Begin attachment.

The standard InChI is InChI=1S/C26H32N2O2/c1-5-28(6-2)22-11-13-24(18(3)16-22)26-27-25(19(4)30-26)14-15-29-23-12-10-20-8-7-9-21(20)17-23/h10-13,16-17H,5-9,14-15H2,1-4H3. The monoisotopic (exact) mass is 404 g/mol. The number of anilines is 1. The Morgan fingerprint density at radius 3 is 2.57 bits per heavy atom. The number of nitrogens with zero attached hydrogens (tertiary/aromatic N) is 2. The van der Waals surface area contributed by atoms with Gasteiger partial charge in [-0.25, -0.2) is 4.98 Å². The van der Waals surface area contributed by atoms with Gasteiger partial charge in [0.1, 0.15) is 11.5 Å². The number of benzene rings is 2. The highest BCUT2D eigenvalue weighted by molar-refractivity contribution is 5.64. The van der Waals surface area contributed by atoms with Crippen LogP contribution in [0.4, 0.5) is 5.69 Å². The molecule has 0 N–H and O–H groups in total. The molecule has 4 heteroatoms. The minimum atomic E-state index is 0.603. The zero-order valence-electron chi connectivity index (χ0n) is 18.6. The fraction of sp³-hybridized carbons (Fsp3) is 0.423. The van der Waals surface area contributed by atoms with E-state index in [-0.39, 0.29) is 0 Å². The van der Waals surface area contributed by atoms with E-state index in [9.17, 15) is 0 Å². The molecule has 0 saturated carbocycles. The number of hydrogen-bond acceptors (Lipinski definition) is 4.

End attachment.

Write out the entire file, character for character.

The standard InChI is InChI=1S/C26H32N2O2/c1-5-28(6-2)22-11-13-24(18(3)16-22)26-27-25(19(4)30-26)14-15-29-23-12-10-20-8-7-9-21(20)17-23/h10-13,16-17H,5-9,14-15H2,1-4H3. The monoisotopic (exact) mass is 404 g/mol. The number of anilines is 1. The Morgan fingerprint density at radius 3 is 2.57 bits per heavy atom. The number of nitrogens with zero attached hydrogens (tertiary/aromatic N) is 2. The van der Waals surface area contributed by atoms with Gasteiger partial charge in [-0.25, -0.2) is 4.98 Å². The van der Waals surface area contributed by atoms with Gasteiger partial charge in [0.1, 0.15) is 11.5 Å². The number of benzene rings is 2. The highest BCUT2D eigenvalue weighted by molar-refractivity contribution is 5.64. The van der Waals surface area contributed by atoms with Crippen LogP contribution in [0.4, 0.5) is 5.69 Å². The molecule has 0 N–H and O–H groups in total. The molecule has 4 heteroatoms. The minimum atomic E-state index is 0.603. The zero-order valence-electron chi connectivity index (χ0n) is 18.6. The fraction of sp³-hybridized carbons (Fsp3) is 0.423. The van der Waals surface area contributed by atoms with E-state index in [-0.39, 0.29) is 0 Å². The van der Waals surface area contributed by atoms with E-state index in [9.17, 15) is 0 Å². The molecule has 0 saturated carbocycles. The number of hydrogen-bond acceptors (Lipinski definition) is 4.